It's a lofty, but necessary ambition that will take several years to put in place at Amtrak's speed. Faster Wi-Fi and high-speed service are features that riders will be pining after for the foreseeable future despite rail's discussions.
Spotty and slow Wi-Fi is among Amtrak riders’ greatest complaints along the Northeast Corridor, which is why Amtrak today announced plans to upgrade its on-board Wi-Fi service along the well-traveled route, which runs from Washington to Boston.
The goal is to build a wireless network that provides “a true broadband experience,” which would close coverage gaps and drop restrictions on streaming media and large file downloads. An upgrade that could mean the difference between business travelers checking emails and catching up on Netflix between meetings.
“We know that our customers want a consistently reliable and fast on-board Wi-Fi experience – something we cannot guarantee today on our busiest trains when hundreds of customers want to go online at the same time,” said Amtrak’s chief marketing and sales officer, Matt Hardison, in the release. “We want to make that possible.”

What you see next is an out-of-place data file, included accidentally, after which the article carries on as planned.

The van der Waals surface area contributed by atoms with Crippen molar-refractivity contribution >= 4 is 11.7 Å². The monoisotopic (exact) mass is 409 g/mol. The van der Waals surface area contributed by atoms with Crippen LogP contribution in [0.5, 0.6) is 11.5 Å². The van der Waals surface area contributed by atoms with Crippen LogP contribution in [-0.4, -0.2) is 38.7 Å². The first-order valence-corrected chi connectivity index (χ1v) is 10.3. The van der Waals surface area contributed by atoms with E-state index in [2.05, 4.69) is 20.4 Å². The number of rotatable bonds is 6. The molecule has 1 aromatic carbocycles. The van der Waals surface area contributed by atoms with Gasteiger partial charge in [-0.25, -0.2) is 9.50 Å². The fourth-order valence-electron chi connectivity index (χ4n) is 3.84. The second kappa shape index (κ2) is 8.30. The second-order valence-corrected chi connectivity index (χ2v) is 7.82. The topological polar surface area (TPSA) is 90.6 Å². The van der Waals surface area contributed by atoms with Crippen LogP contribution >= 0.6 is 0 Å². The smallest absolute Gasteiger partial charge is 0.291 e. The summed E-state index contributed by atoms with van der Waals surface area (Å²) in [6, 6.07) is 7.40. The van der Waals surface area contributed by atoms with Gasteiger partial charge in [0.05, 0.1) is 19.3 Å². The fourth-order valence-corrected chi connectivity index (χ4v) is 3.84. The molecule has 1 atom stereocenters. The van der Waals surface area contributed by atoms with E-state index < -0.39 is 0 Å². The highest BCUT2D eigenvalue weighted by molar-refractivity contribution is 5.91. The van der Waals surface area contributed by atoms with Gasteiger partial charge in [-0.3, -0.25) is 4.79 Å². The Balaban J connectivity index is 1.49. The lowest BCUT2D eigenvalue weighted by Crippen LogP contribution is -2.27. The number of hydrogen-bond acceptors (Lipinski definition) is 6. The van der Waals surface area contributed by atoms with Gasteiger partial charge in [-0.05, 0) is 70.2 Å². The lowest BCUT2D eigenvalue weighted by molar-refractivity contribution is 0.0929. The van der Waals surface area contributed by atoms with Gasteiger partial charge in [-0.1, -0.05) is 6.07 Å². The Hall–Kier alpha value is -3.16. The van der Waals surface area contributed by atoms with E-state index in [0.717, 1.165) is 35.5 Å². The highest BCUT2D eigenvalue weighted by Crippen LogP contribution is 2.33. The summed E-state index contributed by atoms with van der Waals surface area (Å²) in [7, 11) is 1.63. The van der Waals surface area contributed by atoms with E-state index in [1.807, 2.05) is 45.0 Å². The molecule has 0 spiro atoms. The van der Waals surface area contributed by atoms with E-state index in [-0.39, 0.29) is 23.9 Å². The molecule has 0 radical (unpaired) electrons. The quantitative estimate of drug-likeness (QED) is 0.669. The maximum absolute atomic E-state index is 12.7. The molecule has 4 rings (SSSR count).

Although Amtrak is now soliciting bids for the the proof-of-concept project to increase available bandwidth per train from 10 Mbps to 25 Mbps, Re/code considers that a “negligible” improvement that would still result in slow speeds for passengers.
It has another idea for Amtrak:
“Amtrak would be far better off pitching this job to Google as a gigabit-fiber experiment. And, frankly, Google would do well to entertain the idea if it did. Certainly, it would be cheaper than hiring lobbyists in D.C., bankers in N.Y. and recruiters in Cambridge.”
The Daily Newsletter
Our daily coverage of the global travel industry. Written by editors and analysts from across Skift’s brands.
Have a confidential tip for Skift? Get in touch
Photo credit: Amtrak's high speed Acela at Washington's Union Station seen after U.S. Vice President Joe Biden announced in Philadelphia that the U.S. government will dedicate $53 billion over six years to build new high-speed rail networks and make existing ones faster, February 8, 2011. Larry Downing / Reuters